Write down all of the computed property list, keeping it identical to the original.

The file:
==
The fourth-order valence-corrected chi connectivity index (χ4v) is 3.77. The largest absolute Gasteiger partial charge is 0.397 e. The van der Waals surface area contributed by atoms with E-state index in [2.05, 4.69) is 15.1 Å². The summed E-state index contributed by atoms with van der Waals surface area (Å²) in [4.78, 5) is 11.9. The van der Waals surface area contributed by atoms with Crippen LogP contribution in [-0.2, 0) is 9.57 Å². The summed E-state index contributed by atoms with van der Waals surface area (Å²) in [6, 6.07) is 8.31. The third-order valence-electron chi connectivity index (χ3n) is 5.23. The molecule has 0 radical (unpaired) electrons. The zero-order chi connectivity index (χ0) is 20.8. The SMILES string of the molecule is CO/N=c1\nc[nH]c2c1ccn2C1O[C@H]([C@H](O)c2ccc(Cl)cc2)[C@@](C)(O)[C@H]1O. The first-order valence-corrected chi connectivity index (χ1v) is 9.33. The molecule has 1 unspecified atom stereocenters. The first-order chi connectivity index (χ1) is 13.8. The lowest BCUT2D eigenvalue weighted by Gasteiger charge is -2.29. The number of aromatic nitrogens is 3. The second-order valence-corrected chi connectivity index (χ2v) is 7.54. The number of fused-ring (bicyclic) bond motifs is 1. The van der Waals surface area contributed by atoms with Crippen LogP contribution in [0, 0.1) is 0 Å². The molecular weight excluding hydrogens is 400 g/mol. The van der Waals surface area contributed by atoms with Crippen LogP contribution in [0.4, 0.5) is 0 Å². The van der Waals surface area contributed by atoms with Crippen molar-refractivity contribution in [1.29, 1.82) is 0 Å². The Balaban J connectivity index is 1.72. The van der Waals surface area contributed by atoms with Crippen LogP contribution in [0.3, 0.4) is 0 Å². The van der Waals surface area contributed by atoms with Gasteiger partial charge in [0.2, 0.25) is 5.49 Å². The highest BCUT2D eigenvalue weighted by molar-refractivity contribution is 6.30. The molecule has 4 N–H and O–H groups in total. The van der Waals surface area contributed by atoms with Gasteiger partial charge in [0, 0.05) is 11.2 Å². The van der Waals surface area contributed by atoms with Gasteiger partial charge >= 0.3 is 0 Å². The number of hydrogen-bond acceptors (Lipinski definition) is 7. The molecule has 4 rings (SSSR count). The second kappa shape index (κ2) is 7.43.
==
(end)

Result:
The fourth-order valence-corrected chi connectivity index (χ4v) is 3.77. The largest absolute Gasteiger partial charge is 0.397 e. The van der Waals surface area contributed by atoms with E-state index in [2.05, 4.69) is 15.1 Å². The summed E-state index contributed by atoms with van der Waals surface area (Å²) in [4.78, 5) is 11.9. The van der Waals surface area contributed by atoms with Crippen LogP contribution in [-0.2, 0) is 9.57 Å². The summed E-state index contributed by atoms with van der Waals surface area (Å²) in [6, 6.07) is 8.31. The third-order valence-electron chi connectivity index (χ3n) is 5.23. The molecule has 0 radical (unpaired) electrons. The zero-order chi connectivity index (χ0) is 20.8. The SMILES string of the molecule is CO/N=c1\nc[nH]c2c1ccn2C1O[C@H]([C@H](O)c2ccc(Cl)cc2)[C@@](C)(O)[C@H]1O. The first-order valence-corrected chi connectivity index (χ1v) is 9.33. The molecule has 1 unspecified atom stereocenters. The first-order chi connectivity index (χ1) is 13.8. The lowest BCUT2D eigenvalue weighted by Gasteiger charge is -2.29. The number of aromatic nitrogens is 3. The second-order valence-corrected chi connectivity index (χ2v) is 7.54. The number of fused-ring (bicyclic) bond motifs is 1. The van der Waals surface area contributed by atoms with Crippen LogP contribution in [0, 0.1) is 0 Å². The molecular weight excluding hydrogens is 400 g/mol. The van der Waals surface area contributed by atoms with Crippen LogP contribution in [0.4, 0.5) is 0 Å². The van der Waals surface area contributed by atoms with Crippen molar-refractivity contribution in [1.29, 1.82) is 0 Å². The Balaban J connectivity index is 1.72. The van der Waals surface area contributed by atoms with Crippen LogP contribution in [0.3, 0.4) is 0 Å². The van der Waals surface area contributed by atoms with Gasteiger partial charge in [0.2, 0.25) is 5.49 Å². The highest BCUT2D eigenvalue weighted by molar-refractivity contribution is 6.30. The molecule has 4 N–H and O–H groups in total. The van der Waals surface area contributed by atoms with Gasteiger partial charge in [0, 0.05) is 11.2 Å². The van der Waals surface area contributed by atoms with Gasteiger partial charge >= 0.3 is 0 Å². The number of hydrogen-bond acceptors (Lipinski definition) is 7. The molecule has 4 rings (SSSR count). The second kappa shape index (κ2) is 7.43.